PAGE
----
Teapot Rendering Competition 2017

December 21, 2017

Eighteen students with 22 beautiful images met on December 15th to compete in the annual Teapot Rendering Competition. The competition, which is open to all students who have taken the Ray Tracing for Rendering (CS 6620) course and have written their own rendering software from scratch are allowed to compete. Students present their original scenes rendered with their own software, commemorating the famous Utah Teapot with dazzling visuals!

The rules of the competition are simple: the scenes must be original, they must include at least one visible Utah Teapot model, and the images must be rendered using student’s software. Students entering the competition are permitted to work with other individuals for preparing their scenes and the related artwork, but they must write the rendering software themselves.
This marks the 6th year of the competition, which is organized by Dr. Cem Yuksel.

Below are the winners and the stories behind each image.

Ian Mallet Winner, Audience Choice Award
I made my image a tribute to the grand history of University of Utah graphics research. First, we have the Utah Teapot—the most-famous icon in all of graphics and the competition theme. The metallic-orange sphere at left uses a Phong BRDF, the blackboard shows Catmull-Rom splines, and the post-it has Kajiya’s rendering equation—all Utah-related contributions. The circuit board represents the Utah Hardware Raytracing Group, and the cloth and bust represent the simulation and character-animation aspects of graphics. The knitted patch and refractive objects stand in for ongoing research projects (special thanks to Kui Wu and Cem Yuksel for the fiber-level knit data). And there are more easter-eggs for the attentive eye! I focused heavily on realism by setting up a realistic lighting environment and adding imperfections, like scratches and bumps. The scene was modeled in ~2 days and rendered with my full-spectral unbiased path tracer, taking ~500 billion rays.

Daqi Lin Juror Choice Award, Best in Class Award, Student Choice Award
We were all awed by the great solar eclipse on August 21th. Do you remember the crescent-shaped shadow casted by tree leaves? It was so beautiful that the first time I saw it, I want to render it with ray tracing. Before working on this competition, I thought that there must be some complex math to figure out to simulate this rare phenomenon. However, the problem turned out to be embarrassingly simple. We can just model the actual geometry of sun and moon and trace rays. You might think that it is a crazy idea. In fact, instead of creating a sun with a diameter of 1.4 million kilometers and putting it 150 million kilometers away, we can simply put a 1-unit wide sun 100 units away from our scene, where 1 unit is approximately how big our scene is. It is supposed to have almost the same result. Then we use the same kind of trick to put a moon with a slightly smaller diameter and slightly ahead of the sun to make sure that the sun is eclipsed by it with a crescent shape. By treating the sun as an isotropic spherical emitter, the moon as a diffuse occluding sphere, and use a tree model with detailed alpha-masked leaf texture, I got results that are surprisingly good and also fast to compute. In such a simple way, I created a nice image with a glass Utah teapot sitting under a tree on a lawn behind the Warnock Engineering Building with crescent-shaped leaf shadows at the background.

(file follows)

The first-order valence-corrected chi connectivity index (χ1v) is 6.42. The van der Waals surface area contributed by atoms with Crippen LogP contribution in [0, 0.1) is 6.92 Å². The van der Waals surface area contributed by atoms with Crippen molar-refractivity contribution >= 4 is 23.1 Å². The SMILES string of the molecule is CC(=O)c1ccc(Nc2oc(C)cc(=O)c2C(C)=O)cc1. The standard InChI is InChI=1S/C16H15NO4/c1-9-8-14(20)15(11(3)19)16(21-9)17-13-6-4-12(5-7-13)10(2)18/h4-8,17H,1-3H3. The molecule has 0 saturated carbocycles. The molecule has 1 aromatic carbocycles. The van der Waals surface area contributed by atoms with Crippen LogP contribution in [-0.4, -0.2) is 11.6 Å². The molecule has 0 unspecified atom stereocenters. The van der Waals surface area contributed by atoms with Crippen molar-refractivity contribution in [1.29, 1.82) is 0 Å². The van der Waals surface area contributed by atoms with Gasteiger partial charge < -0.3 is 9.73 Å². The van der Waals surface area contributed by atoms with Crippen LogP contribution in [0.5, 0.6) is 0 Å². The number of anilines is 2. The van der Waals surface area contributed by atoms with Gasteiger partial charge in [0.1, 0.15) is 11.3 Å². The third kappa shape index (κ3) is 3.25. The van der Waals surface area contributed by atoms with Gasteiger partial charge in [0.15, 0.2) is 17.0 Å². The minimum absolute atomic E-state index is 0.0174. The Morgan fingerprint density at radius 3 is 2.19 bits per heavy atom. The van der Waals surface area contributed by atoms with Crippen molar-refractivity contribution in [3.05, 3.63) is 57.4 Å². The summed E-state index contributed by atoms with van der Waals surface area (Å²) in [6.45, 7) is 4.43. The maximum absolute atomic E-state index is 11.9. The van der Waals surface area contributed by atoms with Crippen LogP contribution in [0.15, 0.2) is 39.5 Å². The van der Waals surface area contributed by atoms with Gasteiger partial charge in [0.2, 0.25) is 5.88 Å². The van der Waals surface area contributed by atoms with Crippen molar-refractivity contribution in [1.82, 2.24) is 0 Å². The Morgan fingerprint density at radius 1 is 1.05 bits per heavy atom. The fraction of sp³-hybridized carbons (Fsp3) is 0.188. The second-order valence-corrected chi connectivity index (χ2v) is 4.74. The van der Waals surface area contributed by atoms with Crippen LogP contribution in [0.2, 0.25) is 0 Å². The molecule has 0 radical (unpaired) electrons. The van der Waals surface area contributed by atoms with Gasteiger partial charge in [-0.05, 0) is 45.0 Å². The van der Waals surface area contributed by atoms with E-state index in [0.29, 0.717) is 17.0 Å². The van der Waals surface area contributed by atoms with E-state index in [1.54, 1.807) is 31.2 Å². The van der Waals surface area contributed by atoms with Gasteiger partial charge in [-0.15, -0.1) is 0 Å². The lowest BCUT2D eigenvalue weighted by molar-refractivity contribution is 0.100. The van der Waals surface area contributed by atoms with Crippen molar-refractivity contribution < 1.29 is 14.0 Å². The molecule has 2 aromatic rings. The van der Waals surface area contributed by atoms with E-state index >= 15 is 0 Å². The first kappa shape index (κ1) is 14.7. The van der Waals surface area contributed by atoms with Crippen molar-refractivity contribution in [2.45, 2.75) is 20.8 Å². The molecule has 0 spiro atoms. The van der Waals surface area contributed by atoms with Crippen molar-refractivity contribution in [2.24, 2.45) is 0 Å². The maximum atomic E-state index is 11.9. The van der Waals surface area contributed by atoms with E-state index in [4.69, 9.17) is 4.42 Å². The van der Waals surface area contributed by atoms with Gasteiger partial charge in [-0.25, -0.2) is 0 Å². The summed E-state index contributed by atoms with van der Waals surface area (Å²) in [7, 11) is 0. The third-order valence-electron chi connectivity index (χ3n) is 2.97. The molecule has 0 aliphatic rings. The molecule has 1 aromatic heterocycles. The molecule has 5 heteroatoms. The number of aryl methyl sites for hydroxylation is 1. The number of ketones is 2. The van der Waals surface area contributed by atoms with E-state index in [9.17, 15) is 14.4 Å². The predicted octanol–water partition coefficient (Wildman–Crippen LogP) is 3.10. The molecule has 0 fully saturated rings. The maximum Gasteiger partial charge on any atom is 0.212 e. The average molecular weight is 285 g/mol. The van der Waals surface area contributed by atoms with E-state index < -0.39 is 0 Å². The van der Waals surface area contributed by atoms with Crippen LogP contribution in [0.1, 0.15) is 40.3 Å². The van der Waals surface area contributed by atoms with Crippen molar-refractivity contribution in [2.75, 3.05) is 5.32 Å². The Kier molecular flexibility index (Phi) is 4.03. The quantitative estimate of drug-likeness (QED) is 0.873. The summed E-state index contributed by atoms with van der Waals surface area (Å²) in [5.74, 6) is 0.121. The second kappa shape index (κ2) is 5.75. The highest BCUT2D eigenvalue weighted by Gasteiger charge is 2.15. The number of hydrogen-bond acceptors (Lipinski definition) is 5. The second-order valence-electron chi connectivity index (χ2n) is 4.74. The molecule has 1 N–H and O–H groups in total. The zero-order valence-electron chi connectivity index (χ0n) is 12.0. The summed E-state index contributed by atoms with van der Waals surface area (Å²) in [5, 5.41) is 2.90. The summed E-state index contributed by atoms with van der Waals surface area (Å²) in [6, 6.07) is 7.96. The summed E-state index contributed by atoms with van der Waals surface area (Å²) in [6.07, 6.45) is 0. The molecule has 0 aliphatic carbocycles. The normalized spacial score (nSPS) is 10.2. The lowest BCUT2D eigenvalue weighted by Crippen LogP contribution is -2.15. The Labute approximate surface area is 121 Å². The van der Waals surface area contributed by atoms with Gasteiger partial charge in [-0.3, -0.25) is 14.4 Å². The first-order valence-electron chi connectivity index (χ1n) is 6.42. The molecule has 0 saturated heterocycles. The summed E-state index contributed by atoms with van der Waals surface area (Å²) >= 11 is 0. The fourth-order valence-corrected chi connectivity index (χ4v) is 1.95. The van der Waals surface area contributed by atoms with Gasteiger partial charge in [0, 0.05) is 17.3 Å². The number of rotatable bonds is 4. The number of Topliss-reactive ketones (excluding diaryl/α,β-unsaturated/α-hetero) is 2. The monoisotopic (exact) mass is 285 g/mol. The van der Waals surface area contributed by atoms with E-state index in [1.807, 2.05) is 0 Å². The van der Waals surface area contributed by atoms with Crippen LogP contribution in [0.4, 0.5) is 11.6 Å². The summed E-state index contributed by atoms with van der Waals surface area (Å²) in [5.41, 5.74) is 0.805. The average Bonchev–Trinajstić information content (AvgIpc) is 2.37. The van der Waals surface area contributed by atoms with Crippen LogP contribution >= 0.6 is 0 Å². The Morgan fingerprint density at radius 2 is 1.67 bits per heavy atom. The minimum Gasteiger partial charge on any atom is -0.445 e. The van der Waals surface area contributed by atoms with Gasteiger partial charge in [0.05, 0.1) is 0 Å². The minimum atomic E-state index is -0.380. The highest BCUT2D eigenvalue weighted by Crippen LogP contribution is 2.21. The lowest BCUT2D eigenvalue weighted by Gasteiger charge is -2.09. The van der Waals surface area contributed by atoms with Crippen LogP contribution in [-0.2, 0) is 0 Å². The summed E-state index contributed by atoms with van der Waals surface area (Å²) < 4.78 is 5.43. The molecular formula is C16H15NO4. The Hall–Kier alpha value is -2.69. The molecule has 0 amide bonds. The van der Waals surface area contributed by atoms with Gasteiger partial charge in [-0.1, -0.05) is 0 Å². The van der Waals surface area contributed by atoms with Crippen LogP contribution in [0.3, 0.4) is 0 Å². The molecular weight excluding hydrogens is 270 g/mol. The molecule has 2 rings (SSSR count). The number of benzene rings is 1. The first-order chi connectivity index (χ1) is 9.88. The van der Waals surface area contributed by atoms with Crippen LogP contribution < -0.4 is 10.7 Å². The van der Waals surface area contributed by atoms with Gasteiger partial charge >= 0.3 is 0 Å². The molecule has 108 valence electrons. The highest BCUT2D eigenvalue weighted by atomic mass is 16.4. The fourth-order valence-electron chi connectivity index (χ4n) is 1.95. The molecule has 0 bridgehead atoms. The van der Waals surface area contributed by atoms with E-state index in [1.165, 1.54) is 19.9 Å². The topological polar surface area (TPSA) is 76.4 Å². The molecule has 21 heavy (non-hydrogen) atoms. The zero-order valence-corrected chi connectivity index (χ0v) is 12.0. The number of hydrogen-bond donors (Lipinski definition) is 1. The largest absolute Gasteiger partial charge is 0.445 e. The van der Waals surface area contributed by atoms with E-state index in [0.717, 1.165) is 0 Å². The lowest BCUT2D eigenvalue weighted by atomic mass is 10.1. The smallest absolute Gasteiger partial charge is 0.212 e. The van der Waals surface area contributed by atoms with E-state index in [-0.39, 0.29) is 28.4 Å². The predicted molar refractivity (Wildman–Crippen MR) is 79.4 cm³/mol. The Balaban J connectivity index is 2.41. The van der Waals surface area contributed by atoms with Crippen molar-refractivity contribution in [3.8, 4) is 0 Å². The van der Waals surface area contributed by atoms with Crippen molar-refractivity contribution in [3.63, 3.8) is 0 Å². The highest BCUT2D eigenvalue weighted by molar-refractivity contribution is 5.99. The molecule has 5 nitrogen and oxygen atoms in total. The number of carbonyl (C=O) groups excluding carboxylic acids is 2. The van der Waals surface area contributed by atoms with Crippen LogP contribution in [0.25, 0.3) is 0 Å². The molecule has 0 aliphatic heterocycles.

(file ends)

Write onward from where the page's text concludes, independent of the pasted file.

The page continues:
Justin Alain Jensen Juror Choice Award
The Golden Teapot is worshiped by the zealot walking teapots. They are so delighted by the arrival of their deity that they leap from their teapot-shaped abode and begin a frenzied, frantic march around it. This image was rendered using brute force path tracing with next event estimation. In order to make the path tracer more physically-based, I replaced the Blinn material model with separate Lambert and Reflection materials. Since I didn’t know beforehand how long I would have to render, I rendered multiple passes at 1024 samples per pixel, then averaged each of the passes to achieve a final image with lower noise.

Nathan Vollmer Morrical Juror Choice Award
For my render, I initially was focused on creating a scene that could showed off as many technical aspects of my renderer as I could, while still creating something fun to look at. As the project deadline creeped closer, and my time budget grew shorter, I couldn’t seem to create a scene that I was satisfied with. So, venting my frustration, I started thinking about breaking teapots, which in turn led me to create the scene I showed off at the TRC.

Benjamin Richard Draut Juror Choice Award
My image was inspired in part by my children. They love to watch Moana and Finding Dory, so several scenes from those films were on my mind as I considered what kind of scene I wanted to render. There is a scene in Moana when she dives to the sea floor to retrieve the glowing Heart of Te Fiti. I thought it would be fun to attempt to replicate that scene, but with a teapot. The scene still looked a bit empty though, so I decided to incorporate the seashells that guided Dory back to her home, also as teapots. Combining these two ideas led to my final scene.

For more information about the competition and high-res images go to Teapot Rendering Competition